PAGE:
WASHINGTON, USA -- The Inter-American Committee against Terrorism (CICTE) of the Organization of American States (OAS) has presented a mobile simulation laboratory of advanced technology that will be incorporated into its program to respond to cyber attacks and will be available to member states in order to help them secure their critical infrastructure and information systems.
“The CICTE Secretariat, with the support of the Department of Information Technology (DOITS) and experts from several member states, has developed a mobile lab that will be used to train incident-response personnel in the Americas,” said the Assistant Secretary General of the OAS, Ambassador Albert Ramdin, during the presentation of the mobile laboratory held at OAS headquarters in Washington, D.C.
The simulation lab will reinforce the ability of the OAS to support its member states in preventing, detecting, deterring, and mitigating the effects of cyber attacks, and in the prosecution and conviction of those responsible for them. During the presentation of the mobile laboratory, a simulation exercise was conducted, which was attended by several ambassadors and representatives of the OAS member states. The first simulation exercises with the new equipment will begin during this year’s last quarter in Colombia, Argentina, and Mexico.
Ramdin said that “cyber security threats” and vulnerabilities that show the new technologies, “are currently affecting people from all walks of life in the Americas and beyond.”
“Just following news events, we can perceive the increasing number of cyber security incidents occurring around the world, such as attacks against the servers of governments and private companies,” he added.
The new lab, donated by the State Department, will also allow for the increase in the scope of testing since it brings together, in one place, the private sector, academia, civil society and government authorities.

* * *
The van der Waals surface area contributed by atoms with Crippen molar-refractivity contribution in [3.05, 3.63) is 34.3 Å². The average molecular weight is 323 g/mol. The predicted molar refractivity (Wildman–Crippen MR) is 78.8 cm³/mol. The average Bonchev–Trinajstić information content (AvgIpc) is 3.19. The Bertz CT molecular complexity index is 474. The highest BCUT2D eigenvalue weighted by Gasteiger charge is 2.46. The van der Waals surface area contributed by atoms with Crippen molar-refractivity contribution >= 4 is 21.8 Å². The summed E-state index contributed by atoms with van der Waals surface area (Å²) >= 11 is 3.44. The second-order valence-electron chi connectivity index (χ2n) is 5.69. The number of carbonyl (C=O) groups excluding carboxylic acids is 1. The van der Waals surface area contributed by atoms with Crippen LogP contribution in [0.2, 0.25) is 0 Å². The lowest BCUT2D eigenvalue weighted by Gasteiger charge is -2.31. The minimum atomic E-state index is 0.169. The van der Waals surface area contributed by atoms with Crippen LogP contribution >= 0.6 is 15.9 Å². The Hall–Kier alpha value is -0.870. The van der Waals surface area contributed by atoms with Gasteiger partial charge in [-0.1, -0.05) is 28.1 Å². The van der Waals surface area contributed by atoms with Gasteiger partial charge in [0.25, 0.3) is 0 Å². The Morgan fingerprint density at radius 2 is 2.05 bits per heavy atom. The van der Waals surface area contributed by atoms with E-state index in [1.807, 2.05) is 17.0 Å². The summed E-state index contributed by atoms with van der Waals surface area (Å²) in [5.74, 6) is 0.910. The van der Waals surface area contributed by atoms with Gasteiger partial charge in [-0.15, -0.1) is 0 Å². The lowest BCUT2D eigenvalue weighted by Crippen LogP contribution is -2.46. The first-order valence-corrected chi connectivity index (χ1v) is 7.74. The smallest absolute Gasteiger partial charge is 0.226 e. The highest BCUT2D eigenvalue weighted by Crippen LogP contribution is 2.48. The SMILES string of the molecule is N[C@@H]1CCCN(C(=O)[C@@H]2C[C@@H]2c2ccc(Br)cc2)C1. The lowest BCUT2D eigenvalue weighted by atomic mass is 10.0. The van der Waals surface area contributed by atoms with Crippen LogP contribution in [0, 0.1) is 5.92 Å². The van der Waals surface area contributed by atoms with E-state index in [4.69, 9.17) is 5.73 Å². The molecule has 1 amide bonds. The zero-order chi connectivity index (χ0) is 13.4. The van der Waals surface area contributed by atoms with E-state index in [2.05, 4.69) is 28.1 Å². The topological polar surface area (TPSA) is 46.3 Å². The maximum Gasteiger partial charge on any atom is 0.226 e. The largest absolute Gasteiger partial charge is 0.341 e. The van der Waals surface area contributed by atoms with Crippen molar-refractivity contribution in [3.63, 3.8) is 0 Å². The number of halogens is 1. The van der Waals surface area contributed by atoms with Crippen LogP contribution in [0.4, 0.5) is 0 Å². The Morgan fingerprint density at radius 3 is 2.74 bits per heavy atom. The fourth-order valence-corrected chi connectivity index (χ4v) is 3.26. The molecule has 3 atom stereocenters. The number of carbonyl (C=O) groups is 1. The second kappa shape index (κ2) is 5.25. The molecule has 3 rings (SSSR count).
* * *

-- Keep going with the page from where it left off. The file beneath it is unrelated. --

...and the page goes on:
During the last regular session of CICTE, all 34 OAS member states adopted what became to be known as the “Declaration on Strengthening Cyber Security in the Americas”. This declaration calls all member states to develop national cyber security strategies; to establish national computer security incident response teams, also known as CSIRTs; to strengthen international and hemispheric cooperation mechanisms in cyber security; and to work with the private sector to protect critical communications infrastructure.
The executive secretary of CICTE, Neil Klopfenstein, recalled that over the last decade, most governments in the region have become aware "of the risks that cyber threats pose to national security, economic well-being and social development."
“But all we know being aware is not enough. To achieve cyber security, we must accept that achieving it is a never-ending process. New methods and tools are always being employed by those attempting to destroy our critical networks,” he added.
Anne Witkowski, Deputy Coordinator for Homeland Security and Multilateral Affairs at the US State Department, which funded the lab, noted that there is “an increasing concern in the Western Hemisphere” on cyber security, because the hemisphere has one of the fastest growth rates of internet usage in the world. In this regard, she stressed the "critical" role played by the CICTE in cyber security in the Americas.